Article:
# Butcher series

B-series

Let be an analytic function satisfying an ordinary differential equation . A Butcher series for is a series of the form

where is the set of rooted trees, is the coefficient for the series associated with the tree , is the elementary differential associated with the tree , is a stepsize or -increment, and , often called the order of the tree , is the number of nodes in the tree . All terms will be defined below. For a more thorough discussion of Butcher series, see [a1] or [a2].

## Definitions

A tree is a connected acyclic graph (cf. also Graph). A rooted tree is a tree with a distinguished node, called the root (which is drawn at the bottom of the sample trees in the Table). Two rooted trees and are isomorphic (i.e., equivalent) if and only if there is a bijection from the nodes of to the nodes of such that maps the root of to the root of and any two nodes and are connected by an edge in if and only if and are connected by an edge in .

The following bracket notation for rooted trees is very useful. Let and be the trees with zero and one node, respectively. For rooted trees with for , let be the rooted tree formed by connecting a new root to the roots of each of . Clearly, and any rooted tree formed by permuting the subtrees of is isomorphic to . The rooted trees with at most four nodes are displayed in the table below.

<tbody> </tbody>

Using this bracket notation for rooted trees, one can recursively define elementary differentials, as follows. Let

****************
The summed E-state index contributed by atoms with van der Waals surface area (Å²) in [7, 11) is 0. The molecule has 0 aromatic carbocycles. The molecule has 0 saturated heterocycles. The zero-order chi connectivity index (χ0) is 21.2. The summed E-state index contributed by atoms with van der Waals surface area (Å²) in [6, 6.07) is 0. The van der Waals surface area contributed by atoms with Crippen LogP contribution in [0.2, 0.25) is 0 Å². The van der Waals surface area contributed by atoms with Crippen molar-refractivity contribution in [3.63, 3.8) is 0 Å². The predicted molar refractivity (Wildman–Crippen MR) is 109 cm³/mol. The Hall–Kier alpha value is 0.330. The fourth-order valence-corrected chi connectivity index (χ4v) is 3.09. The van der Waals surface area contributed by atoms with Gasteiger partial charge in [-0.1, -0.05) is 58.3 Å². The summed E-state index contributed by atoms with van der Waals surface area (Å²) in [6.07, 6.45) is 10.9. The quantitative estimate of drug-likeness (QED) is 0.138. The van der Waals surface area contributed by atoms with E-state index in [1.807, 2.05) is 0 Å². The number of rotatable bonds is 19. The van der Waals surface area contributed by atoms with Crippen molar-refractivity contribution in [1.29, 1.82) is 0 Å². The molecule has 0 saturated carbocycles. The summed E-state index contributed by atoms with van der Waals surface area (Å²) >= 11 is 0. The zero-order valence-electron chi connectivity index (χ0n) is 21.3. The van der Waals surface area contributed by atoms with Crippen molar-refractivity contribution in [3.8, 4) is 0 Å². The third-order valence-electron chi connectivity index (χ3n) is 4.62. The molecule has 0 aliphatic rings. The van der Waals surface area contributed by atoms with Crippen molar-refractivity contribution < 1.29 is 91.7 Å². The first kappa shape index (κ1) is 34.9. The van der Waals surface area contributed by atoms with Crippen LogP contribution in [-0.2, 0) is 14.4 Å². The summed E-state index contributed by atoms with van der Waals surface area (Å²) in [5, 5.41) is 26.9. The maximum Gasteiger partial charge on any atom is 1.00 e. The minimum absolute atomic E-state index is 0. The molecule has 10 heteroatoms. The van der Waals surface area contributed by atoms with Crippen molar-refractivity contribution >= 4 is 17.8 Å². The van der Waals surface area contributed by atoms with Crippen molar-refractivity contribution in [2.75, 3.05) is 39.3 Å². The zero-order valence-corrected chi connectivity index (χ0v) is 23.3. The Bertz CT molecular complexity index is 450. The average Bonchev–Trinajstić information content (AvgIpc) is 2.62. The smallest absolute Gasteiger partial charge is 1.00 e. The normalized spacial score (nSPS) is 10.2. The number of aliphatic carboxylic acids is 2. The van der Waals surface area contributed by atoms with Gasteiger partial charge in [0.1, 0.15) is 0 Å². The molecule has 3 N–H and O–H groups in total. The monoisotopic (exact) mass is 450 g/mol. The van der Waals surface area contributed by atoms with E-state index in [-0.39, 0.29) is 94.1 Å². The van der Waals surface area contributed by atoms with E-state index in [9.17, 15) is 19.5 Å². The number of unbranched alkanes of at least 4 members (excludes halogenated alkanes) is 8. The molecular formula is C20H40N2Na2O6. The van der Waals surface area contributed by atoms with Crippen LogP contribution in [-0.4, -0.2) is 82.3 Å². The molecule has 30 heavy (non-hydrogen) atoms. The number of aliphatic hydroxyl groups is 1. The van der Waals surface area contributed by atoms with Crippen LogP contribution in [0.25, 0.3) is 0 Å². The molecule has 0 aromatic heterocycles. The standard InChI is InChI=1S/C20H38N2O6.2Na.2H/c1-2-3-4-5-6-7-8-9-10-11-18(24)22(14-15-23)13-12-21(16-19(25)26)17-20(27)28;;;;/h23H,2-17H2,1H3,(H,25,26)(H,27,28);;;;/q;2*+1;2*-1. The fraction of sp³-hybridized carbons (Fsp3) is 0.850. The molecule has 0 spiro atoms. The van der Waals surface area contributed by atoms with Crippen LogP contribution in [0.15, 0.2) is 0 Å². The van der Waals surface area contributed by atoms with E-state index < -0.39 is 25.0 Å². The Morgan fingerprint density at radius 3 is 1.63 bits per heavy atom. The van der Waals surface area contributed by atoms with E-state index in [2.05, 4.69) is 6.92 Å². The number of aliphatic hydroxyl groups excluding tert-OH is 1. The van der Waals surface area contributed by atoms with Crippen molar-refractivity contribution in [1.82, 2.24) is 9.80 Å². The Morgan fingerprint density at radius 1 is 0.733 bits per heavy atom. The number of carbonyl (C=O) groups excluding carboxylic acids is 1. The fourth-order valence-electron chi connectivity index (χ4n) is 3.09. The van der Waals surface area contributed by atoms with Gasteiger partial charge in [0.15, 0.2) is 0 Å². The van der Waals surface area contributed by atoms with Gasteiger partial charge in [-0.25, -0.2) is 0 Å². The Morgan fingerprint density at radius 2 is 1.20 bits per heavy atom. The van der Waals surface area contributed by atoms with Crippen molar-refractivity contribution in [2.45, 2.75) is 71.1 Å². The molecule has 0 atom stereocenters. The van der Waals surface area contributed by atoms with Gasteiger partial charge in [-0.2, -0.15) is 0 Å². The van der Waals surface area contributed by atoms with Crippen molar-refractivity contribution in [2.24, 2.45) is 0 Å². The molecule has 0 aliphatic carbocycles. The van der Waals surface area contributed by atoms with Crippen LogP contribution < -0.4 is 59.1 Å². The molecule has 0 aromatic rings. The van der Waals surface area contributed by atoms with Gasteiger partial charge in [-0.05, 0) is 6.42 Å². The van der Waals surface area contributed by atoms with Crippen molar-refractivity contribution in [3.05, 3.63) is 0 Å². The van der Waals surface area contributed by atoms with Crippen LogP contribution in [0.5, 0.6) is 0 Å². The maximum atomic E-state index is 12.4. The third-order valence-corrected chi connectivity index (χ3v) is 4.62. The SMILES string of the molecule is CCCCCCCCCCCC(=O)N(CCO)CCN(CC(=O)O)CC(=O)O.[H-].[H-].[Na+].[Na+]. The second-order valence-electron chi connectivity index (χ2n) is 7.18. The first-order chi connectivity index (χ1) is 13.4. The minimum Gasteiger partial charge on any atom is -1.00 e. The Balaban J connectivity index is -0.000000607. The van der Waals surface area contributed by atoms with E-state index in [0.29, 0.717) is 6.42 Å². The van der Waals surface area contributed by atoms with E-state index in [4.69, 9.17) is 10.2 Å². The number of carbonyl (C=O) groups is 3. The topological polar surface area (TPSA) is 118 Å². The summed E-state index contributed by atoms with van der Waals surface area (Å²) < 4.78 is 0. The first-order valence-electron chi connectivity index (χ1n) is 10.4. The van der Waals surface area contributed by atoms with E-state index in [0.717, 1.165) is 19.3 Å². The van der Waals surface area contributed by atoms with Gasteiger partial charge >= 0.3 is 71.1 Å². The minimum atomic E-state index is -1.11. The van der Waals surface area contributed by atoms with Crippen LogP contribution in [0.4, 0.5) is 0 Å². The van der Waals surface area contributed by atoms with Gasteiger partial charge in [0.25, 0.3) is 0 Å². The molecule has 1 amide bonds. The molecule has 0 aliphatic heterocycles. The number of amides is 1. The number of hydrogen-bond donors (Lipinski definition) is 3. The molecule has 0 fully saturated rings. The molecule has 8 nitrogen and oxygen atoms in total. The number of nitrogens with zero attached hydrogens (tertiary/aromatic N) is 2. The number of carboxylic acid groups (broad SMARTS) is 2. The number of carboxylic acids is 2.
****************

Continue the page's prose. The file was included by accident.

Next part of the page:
and, for with for ,

where , the th derivative of with respect to , is a multi-linear mapping.

Since satisfies , it is not hard to show that

where is the th derivative of with respect to , , and is the number of distinct ways of labeling the nodes of with the integers such that the labels increase as you follow any path from the root to a leaf of . Consequently, one can write the Taylor series for as a Butcher series:

 (a1)

The importance of Butcher series stems from their use to derive and to analyze numerical methods for differential equations. For example, consider the -stage Runge–Kutta formula (cf. Runge–Kutta method)

 (a2)

for the ordinary differential equation . Let be the vector of weights and the coefficient matrix for (a2). Then it can be shown that can be written as the Butcher series

 (a3)

where the coefficients , defined below, depend only on the rooted tree and the coefficients of the formula (a2).

To define , first let

and then, for with for , define recursively by

where the product of 's in the bracket is taken component-wise. Then

and, for with for ,

where, again, the product of 's in the bracket is taken componentwise.

Assuming that and that for all trees of order , it follows immediately from (a1) and (a3) that

The order of (a2) is the largest such .

#### References

 [a1] J.C. Butcher, "The numerical analysis of ordinary differential equations" , Wiley (1987) [a2] E. Hairer, S.P. Nørsett, G. Wanner, "Solving ordinary differential equations I: nonstiff problems" , Springer (1987)
How to Cite This Entry:
Butcher series. Encyclopedia of Mathematics. URL: http://www.encyclopediaofmath.org/index.php?title=Butcher_series&oldid=35592
This article was adapted from an original article by K.R. Jackson (originator), which appeared in Encyclopedia of Mathematics - ISBN 1402006098. See original article